The Double By George Pelecanos features Washington D.C. private investigator and Iraq War veteran Spero Lucas (available October 8, 2013).
Spero Lucas returns and he’s a conflicted man. He’s a quiet man. But he’s a man of certain principles. One of those is that if he finds something valuable for you, he gets forty percent. Another is that each job is a job, not a vendetta and not a mission. Just a job. Well, at least in theory.
Lucas. is a returning vet, refreshingly, doesn’t suffer from a violent or haunting form of PTSD. He doesn’t have night terrors or hair trigger flashbacks.
“Your bike’s a little small for me,” said Dupree, cutting into a medium-rare New York strip. “Like those shorts you gave me.”
“You’ll sleep well tonight.”
“How about you?” said Dupree. “How do you sleep?”
“Fine.” said Lucas.
“I don’t have a problem with that, either. You believe everything you read, all of us vets wake up in the middle of the night in a full sweat. But I never have nightmares, Luke.”
“So you’re normal, whatever that is. You’re saying the war did nothing to you.”
That doesn’t mean he’s come back the way he went and it doesn’t mean he isn’t still finding the balance between right and wrong.
The first chapter opens with Lucas and an attorney bantering over clothes and music. They also discuss Lucas doing some work on the case of an accused murderer who may or may not have done it.
“Edwina had been missing for a week. Once the police actively began to look into her disappearance, Edwina’s mother pointed them in the direction of her lover. Bates was a multiple offender who’d been having an off-an-on extramarital relationship with Edwina for years.”
“Both of them were married?”
“Bates was married. Edwina was single.”
“How’d the police find Edwina?”
“Bates led them to her in a roundabout way. He was in the High Intensity Supervision Program, run by Pre-trial Services.”
Later, he goes for a drink and gets hired for a slightly different kind of job.
“I’m not leg breaker.”
“This is in your wheelhouse. He stole something from her, and she’d like to have it back. She suspects it wasn’t the first time he took her off. But she can’t prove it. The police won’t do her any good. She needs some private help.”
“What’d this gentleman take?”
A painting. That’s all I know. But I think he stole a lot more from her than that.”
“Emotionally, you mean.”
“You’ll get it when you meet her.”
Both start out as just business. Lucas isn’t invested in setting the accused murderer free. The guy’s not a loved one or trusted neighbor like so many novels. It’s just a job. Same with the painting. Find it and get it back. Get paid. Even so, one of these cases will push him to the edge of his humanity.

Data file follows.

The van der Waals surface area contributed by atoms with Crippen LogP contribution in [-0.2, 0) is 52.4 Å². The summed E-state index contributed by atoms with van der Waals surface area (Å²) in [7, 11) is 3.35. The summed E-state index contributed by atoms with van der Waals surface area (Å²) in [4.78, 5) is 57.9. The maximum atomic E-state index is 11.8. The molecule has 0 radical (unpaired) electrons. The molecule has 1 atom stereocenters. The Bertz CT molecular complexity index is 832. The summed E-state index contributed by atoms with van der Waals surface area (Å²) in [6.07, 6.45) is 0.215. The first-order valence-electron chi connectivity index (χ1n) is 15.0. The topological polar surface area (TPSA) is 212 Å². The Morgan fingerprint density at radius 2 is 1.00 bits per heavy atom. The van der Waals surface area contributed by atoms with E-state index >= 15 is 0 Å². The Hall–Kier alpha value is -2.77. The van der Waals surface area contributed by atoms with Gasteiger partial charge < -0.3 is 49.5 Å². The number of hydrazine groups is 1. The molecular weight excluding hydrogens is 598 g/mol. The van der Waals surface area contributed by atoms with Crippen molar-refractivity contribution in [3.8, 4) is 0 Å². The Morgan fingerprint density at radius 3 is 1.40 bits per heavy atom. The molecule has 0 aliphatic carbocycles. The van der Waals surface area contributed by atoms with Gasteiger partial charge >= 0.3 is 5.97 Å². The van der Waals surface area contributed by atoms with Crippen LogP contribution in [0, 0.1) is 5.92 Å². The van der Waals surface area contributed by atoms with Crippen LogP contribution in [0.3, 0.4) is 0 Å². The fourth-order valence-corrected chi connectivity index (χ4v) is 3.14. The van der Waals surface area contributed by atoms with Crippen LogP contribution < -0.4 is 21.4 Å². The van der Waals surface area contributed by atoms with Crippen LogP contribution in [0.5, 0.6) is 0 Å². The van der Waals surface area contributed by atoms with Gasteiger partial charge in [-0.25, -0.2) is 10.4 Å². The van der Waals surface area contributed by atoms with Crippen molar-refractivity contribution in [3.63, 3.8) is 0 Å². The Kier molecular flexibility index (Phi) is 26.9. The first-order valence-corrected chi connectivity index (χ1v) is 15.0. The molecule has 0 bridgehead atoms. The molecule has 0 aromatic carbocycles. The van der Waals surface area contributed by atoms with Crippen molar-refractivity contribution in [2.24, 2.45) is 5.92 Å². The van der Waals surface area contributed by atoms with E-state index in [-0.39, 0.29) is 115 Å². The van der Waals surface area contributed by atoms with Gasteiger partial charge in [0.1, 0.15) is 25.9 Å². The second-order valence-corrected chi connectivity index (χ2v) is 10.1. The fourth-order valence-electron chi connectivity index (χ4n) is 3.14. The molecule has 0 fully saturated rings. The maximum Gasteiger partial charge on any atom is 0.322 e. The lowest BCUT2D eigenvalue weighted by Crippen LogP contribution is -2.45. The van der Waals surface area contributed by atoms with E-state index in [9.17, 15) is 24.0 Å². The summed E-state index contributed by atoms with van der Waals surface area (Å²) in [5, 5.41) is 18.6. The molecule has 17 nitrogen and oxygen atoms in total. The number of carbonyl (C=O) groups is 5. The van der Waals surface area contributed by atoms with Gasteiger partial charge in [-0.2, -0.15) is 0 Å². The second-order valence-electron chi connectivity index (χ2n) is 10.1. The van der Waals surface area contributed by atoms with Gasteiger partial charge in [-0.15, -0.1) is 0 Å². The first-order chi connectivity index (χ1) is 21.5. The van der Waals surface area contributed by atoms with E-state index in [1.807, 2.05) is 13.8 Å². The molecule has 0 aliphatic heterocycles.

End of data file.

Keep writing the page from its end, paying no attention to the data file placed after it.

Lucas holstered the Colt in the small of his back and dropped his .38 in the pocket of his Dickies. He searched the living room floor and found his tooth, and pocketed that as well. There was nothing else he could do. From the kitchen’s refrigerator he liberated a plastic bottle of water, drank half of it down, refilled it with tap water, and walked from the house.
He entered the woods, short of breath and in pain, and slowly navigated his way back to his Jeep.
The structure of this book is a little more disjointed than a traditional mystery, but it comes across as more realistic. Modern investigators generally have more than one case at a time—at least those who hope to stay in business—and Lucas works on two during the course of the book. He also goes biking and kayaking, visits with family and veteran friends, and gets himself involved with a woman who knows far more about what she wants than he does.
“You like the wine?”
“I’ve got another bottle in my room.”
“You have a room here?”
“Uh-huh. Why don’t we go upstairs?”
Lucas finished the wine in his glass. His trousers were tight, and he could feel his heart in his chest. He reached for his wallet, but she said, “No.” She paid the bartender in cash. Tan line on her ring finger, and she wasn’t leaving a paper trail.
Charlottte Rivers was a bundle of dynamite in a dress, and funny. She was also married. For now, Lucas didn’t care.
Lucas is a hard character to get a feel for. He holds a lot back—except when he’s with Charlotte. Something about her makes him spill more of himself than he shares even with old friends and family. One thing he does share with family is a love of music and a sense of justice. It’s that last one Lucas and his brother bond over most often. Both want to see the cold case murder of a teenage girl from the brother’s school solved, though maybe for different reasons. Solved and justice are two different concepts, though, and while one may come the other might be more elusive.
Overall, these cases and people serve to highlight things about a man who seems as happy in the woods as in the city and who, even when in the city, rides around with a thin wall between him and the world. It’s a character study of a man who doesn’t want to be studied. And that, perhaps, makes it all the more interesting.
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Neliza Drew is a tofu-eating teacher and erratic reader with a soft spot for crime fiction. She lives in the heat and humidity of southern Florida with three cats and her adorable hubby. She listens to way too much music, writes often, and spends too much time on Twitter (@nelizadrew).
Read all posts by Neliza Drew on Criminal Element.